Animal sanctuaries offer fulfilling options for both animals and caretakers

Over 2,500 years ago, King Devanampiya Tissa was hunting deer in Mihintale. The king was sighted by India’s emperor Ashoka’s son Arahath Mahinda. Mahinda was a Buddhist missionary monk, and he stopped the king in his  tracks and preached to him that all mammals should be treated with kindness and not be subjected to death by humans. He believed animals had the same rights and equity to live on the land that humans did. The king was deeply moved by the monk and his Buddhist beliefs.  In 247 BC King Devanampiya Tissa created the first animal sanctuary on the small island of Sri Lanka in Asia.

Today the world has thousands of animal sanctuaries to save various animal species. There are five main types: companion life sanctuaries are for domestic animals like cats, dogs and domestic pets. Wildlife sanctuaries help protect and also wild animals. Exotic animals sanctuaries are for endangered wild animals. Cetacean anima sanctuaries are for aquatic life. Farmed animal sanctuaries are for farm animals that are being surrendered or rescued from factory farming facilities. 

Often sanctuaries for endangered animals have vast financial support from governments, citizens and beneficiaries. Some organizations get more help than others, and one such type of sanctuary that has to come up with creative ways to get money to support their rescues are farm sanctuaries. Animals that are raised for consumption are not seen as pressing in need of compassion as say, an endangered panda bear or adorable near extinct creature.

Yet there are nearly 50 accredited farm sanctuaries across the United States reaching the hearts of animal consumers. A recent study conducted by Faunalytics on behalf of animal welfare organization Farm Sanctuary found that visitors to farm sanctuaries made profound changes of heart with their relationship to eating animals; people may go there and just think it’s like a petting zoo, but after spending time with the animals and having a close up in contact time with the animals, they usually think about if they should continue to consume animals, reduce or just plain stop. The experience of spending time with the rescued farm animals is profound.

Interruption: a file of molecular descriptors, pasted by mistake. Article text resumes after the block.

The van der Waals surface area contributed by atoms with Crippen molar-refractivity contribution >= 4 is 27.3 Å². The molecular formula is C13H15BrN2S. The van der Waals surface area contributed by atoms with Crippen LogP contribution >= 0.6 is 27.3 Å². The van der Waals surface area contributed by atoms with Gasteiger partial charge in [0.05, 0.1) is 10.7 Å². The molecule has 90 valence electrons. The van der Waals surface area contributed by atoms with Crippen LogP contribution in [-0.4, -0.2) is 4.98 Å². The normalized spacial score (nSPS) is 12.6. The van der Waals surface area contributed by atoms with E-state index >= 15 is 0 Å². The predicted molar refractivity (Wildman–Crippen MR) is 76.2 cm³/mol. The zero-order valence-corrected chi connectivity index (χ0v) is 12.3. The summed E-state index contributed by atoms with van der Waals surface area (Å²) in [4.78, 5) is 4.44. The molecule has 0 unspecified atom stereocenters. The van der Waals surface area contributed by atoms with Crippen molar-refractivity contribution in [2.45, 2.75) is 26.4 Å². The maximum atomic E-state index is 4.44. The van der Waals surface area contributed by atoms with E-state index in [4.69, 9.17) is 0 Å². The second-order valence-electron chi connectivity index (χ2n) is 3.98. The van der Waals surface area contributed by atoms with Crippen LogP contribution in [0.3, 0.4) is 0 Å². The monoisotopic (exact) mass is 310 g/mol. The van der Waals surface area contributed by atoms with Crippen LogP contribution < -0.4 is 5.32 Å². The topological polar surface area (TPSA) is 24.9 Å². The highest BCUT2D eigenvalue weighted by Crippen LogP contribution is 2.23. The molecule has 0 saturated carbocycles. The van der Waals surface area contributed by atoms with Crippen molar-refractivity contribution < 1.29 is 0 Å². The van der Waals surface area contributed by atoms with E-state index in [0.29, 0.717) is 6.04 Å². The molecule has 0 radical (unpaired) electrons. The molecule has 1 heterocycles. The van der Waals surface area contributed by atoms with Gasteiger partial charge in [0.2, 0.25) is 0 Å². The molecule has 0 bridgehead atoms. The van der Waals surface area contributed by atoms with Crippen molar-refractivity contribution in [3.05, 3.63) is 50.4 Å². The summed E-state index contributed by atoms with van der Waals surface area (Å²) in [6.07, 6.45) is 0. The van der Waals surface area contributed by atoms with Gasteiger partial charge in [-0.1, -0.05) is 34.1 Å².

Farm sanctuaries are very widespread across North America. There are many in Iowa that are very busy helping rescue and return health to factory farm animals that have been abandoned, have escaped or have been rejected because of birth abnormalities. The people who work on these sanctuaries are so busy with their mission to help and rescue animals that when writing this article, it was difficult to find an organization to answer any questions about the work and lifestyle that they lead. 

Shawn at the Iowa Farm Sanctuary in Oxford, Iowa, replied, “I would like to help you at this time, but we are so swamped with current rescues, but can help you with your article at a later date. Thank you for writing about this subject.” recently reported that the Iowa Farm Sanctuary is nursing animals back to health after rescuing hundreds from “deplorable” conditions in Washington County.   Iowa Farm Sanctuary is devoted to their mission. Clearly, running a sanctuary is not for the faint of heart.

If you care about animals and consider the idea of opening a sanctuary, there are many resources to set you on your way. On YouTube there is a channel for the sanctuary Hogs and Kisses, and it offers videos on how to open a sanctuary. There is a lot of information to be found on starting a sanctuary. Books and websites, of course. Also, organizations like Farm Sanctuary can help you get started with research information. Caring for animals is so much more important in life than anything to some, but it can also take a lot of time and effort. Animals can have very different needs depending on what they have been through. 

Essentially the first step is a person must be willing to put all their heart, energy and time into their sanctuary. The best idea of course is to start by volunteering at existing animal sanctuaries and seeing if this is a life of commitment one can handle for being the best support for the animals that reside in these hopeful and beautiful places so they can have a second chance at a life free of fear. What is more humane than that?

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